019710 – Models for demand analysis

1. Course Objectives
In this course we will provide the tools necessary for analysis and forecasting of the demand for services and goods. It will address the theory of demand and prediction of demand with a focus on discrete choice models and reliance on statistical approaches and behavioral theories. We will also address innovative approaches to demand analysis using various examples.
Applications will revolve around the demand for travel in transportation systems and the role of the models that we will study in the planning of urban and regional transportation systems. We will use examples of advanced models that have been developed in various applications.

2. Course Content
The course will comprise of two main parts. The first part of the course will focus on the theory of discrete choice models. The second part will be devoted to the specification and estimation of these models. Lecture subjects will be as follows:
• Introduction – requirements of transportation demand models , new trends in transportation planning , aggregate and disaggregate behavioral models
• Statistical estimation methods – linear regression, likelihood function , properties of estimators, statistical tests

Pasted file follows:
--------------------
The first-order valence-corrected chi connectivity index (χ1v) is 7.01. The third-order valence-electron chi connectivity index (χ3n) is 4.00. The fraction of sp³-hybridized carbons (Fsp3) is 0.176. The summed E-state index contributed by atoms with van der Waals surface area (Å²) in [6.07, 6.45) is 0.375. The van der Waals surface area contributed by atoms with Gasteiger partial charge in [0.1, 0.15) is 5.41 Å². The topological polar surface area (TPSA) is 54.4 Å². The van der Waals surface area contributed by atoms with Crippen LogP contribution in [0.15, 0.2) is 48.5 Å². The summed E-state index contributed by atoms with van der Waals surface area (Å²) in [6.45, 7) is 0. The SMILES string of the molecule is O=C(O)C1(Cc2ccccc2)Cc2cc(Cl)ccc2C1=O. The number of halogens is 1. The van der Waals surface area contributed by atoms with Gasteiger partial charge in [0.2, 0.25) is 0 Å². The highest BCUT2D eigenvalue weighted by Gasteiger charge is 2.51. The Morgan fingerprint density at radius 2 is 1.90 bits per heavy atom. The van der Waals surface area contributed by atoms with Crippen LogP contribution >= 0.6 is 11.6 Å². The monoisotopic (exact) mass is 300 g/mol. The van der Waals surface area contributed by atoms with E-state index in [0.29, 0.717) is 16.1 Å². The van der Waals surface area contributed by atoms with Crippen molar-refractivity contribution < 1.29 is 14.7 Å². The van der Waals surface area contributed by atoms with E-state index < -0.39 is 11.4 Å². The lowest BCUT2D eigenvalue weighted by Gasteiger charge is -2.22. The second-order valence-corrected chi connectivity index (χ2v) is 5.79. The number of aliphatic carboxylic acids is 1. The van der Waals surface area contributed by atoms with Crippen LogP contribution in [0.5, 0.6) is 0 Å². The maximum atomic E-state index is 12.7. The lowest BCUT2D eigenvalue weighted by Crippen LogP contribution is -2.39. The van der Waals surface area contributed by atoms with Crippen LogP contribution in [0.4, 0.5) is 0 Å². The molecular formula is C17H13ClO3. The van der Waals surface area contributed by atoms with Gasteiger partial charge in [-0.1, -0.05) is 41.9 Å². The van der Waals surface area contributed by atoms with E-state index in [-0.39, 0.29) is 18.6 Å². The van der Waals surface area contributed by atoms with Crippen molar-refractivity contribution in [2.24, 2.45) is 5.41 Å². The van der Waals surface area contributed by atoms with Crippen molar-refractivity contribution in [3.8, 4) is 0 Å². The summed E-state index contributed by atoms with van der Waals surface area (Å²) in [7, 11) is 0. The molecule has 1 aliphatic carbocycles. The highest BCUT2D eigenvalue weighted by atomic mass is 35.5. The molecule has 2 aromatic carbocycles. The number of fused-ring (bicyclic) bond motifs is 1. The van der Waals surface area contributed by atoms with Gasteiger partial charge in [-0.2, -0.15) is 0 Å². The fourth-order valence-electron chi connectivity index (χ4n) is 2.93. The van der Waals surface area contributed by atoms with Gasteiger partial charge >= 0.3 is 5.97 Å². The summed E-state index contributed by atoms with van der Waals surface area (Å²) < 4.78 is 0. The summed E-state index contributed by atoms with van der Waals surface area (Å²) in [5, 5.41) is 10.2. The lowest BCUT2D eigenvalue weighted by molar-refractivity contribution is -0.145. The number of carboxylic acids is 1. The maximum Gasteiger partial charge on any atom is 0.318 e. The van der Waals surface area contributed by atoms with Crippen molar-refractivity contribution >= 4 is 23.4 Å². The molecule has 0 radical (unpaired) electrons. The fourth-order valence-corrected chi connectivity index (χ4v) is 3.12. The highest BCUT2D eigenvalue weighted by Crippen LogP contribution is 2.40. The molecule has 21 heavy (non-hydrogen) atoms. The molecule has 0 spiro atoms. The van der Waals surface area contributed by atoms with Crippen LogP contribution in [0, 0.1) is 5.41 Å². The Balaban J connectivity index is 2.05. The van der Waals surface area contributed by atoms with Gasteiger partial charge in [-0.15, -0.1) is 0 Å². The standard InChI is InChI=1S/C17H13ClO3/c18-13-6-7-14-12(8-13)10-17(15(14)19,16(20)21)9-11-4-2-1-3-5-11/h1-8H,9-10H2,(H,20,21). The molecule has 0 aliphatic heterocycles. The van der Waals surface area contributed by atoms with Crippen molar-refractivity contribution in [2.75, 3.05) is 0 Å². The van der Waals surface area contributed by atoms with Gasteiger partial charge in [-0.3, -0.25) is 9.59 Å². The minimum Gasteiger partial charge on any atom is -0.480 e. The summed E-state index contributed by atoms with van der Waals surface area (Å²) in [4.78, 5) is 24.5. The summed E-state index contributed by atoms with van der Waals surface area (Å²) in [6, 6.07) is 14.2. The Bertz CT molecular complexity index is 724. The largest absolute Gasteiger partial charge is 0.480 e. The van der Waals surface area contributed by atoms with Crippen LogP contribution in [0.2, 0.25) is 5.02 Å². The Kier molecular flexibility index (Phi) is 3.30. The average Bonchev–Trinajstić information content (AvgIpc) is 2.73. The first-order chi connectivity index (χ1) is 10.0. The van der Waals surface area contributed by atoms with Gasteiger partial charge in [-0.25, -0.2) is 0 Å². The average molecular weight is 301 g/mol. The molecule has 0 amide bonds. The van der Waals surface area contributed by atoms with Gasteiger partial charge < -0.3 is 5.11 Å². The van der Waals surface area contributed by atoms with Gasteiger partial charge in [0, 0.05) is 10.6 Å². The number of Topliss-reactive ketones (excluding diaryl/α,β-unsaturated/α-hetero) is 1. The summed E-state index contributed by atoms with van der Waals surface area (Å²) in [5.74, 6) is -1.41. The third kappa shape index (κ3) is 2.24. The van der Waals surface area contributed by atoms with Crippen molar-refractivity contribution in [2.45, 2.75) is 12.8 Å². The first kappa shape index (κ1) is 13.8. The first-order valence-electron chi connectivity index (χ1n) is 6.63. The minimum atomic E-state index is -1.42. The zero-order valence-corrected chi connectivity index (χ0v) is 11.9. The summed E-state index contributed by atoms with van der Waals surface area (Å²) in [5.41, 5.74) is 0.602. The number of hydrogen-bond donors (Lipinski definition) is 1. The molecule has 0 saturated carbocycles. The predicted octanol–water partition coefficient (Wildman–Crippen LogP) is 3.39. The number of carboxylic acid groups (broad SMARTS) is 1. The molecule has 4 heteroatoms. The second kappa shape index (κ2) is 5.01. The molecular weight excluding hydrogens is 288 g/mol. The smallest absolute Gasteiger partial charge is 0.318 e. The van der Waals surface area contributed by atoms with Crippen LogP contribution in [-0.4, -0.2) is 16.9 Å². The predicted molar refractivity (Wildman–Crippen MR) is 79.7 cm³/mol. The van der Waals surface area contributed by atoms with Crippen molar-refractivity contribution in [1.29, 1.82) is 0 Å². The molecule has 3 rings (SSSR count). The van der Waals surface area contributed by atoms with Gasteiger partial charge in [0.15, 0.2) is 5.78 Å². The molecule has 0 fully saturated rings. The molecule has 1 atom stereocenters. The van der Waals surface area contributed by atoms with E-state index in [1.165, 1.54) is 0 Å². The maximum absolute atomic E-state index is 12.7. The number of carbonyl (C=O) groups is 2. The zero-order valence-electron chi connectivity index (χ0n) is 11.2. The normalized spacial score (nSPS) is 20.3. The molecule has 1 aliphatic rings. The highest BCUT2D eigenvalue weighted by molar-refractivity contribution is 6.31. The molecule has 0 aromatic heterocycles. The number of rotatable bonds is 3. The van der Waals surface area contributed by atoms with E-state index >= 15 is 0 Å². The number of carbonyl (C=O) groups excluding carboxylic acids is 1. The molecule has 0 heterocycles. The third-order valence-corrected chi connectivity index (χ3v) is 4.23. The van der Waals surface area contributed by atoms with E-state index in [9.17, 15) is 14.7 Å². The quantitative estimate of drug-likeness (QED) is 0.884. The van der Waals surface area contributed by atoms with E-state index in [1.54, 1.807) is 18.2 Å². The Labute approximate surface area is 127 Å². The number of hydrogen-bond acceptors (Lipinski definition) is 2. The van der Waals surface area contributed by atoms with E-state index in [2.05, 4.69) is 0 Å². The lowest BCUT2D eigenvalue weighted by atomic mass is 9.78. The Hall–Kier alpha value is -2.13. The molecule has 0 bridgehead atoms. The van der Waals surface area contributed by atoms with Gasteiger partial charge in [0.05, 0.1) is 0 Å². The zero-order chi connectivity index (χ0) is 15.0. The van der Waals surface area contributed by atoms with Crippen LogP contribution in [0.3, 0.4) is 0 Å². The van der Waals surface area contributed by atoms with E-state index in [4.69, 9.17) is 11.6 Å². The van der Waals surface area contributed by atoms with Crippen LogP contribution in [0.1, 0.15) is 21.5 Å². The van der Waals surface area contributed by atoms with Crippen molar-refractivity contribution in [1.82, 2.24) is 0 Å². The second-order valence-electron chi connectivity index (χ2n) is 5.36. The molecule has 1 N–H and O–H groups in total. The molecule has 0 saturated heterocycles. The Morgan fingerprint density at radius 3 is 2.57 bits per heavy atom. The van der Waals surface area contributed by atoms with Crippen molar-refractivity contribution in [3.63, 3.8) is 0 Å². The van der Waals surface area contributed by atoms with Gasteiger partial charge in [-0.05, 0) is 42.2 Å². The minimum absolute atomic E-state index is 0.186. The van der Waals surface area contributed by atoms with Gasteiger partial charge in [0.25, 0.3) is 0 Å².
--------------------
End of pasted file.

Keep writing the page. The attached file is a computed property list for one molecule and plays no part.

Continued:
• Model specification – definition of the model structure, specification of utility functions, dummy variables, nonlinear specification.
• Discrete choice theory – deterministic choice models, stochastic choice models, assumptions of the Logit and Probit models.
• Binary Logit model – Definition and properties, estimation methods
• Multinomial Logit model – Definition and properties, limitations, and the IIA property
• Nested Logit model – Definition and properties, estimation methods,
• Construction of transportation demand models – the model development process, practical difficulties in estimation
• Statistical tests for discrete choice models
• Aggregation and forecasting – Aggregation of nonlinear models, prediction with discrete choice models
• Experimental design, stated and revealed preference data,
• Model systems, advanced models and current trends in model development.

3. Bibliography
The course is based on the book: Moshe Ben- Akiva & Steven Lerman ( 1985 ) Discrete Choice Analysis : Theory and Application to Travel Demand, MIT PRESS
Additional readings will be distributed during the course
4. Course structure and grading
The course will consist of weekly lectures, assignments (50% of the grade) and a final exam (50% of the grade).